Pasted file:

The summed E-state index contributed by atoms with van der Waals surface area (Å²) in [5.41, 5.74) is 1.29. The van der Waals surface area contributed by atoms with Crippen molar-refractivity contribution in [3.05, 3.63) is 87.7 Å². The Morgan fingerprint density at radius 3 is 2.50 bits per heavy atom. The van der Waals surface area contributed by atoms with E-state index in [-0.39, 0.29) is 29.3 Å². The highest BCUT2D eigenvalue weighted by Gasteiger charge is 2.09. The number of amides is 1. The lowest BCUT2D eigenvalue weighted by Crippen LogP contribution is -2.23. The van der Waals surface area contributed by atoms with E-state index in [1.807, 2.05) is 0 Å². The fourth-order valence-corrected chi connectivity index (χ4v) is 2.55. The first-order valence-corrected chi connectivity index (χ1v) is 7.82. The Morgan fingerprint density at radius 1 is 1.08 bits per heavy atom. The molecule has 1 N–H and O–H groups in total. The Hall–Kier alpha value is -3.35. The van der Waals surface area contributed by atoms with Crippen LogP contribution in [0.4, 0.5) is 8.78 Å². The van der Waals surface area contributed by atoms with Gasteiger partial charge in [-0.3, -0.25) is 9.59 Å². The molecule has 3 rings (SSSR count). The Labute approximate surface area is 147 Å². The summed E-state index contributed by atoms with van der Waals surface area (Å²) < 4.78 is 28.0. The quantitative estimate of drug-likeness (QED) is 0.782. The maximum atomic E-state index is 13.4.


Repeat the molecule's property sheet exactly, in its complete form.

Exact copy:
The summed E-state index contributed by atoms with van der Waals surface area (Å²) in [5.41, 5.74) is 1.29. The van der Waals surface area contributed by atoms with Crippen molar-refractivity contribution in [3.05, 3.63) is 87.7 Å². The Morgan fingerprint density at radius 3 is 2.50 bits per heavy atom. The van der Waals surface area contributed by atoms with E-state index in [-0.39, 0.29) is 29.3 Å². The highest BCUT2D eigenvalue weighted by Gasteiger charge is 2.09. The number of amides is 1. The lowest BCUT2D eigenvalue weighted by Crippen LogP contribution is -2.23. The van der Waals surface area contributed by atoms with E-state index in [1.807, 2.05) is 0 Å². The fourth-order valence-corrected chi connectivity index (χ4v) is 2.55. The first-order valence-corrected chi connectivity index (χ1v) is 7.82. The Morgan fingerprint density at radius 1 is 1.08 bits per heavy atom. The molecule has 1 N–H and O–H groups in total. The Hall–Kier alpha value is -3.35. The van der Waals surface area contributed by atoms with Crippen LogP contribution in [0.4, 0.5) is 8.78 Å². The van der Waals surface area contributed by atoms with Gasteiger partial charge in [-0.3, -0.25) is 9.59 Å². The molecule has 3 rings (SSSR count). The Labute approximate surface area is 147 Å². The summed E-state index contributed by atoms with van der Waals surface area (Å²) < 4.78 is 28.0. The quantitative estimate of drug-likeness (QED) is 0.782. The maximum atomic E-state index is 13.4.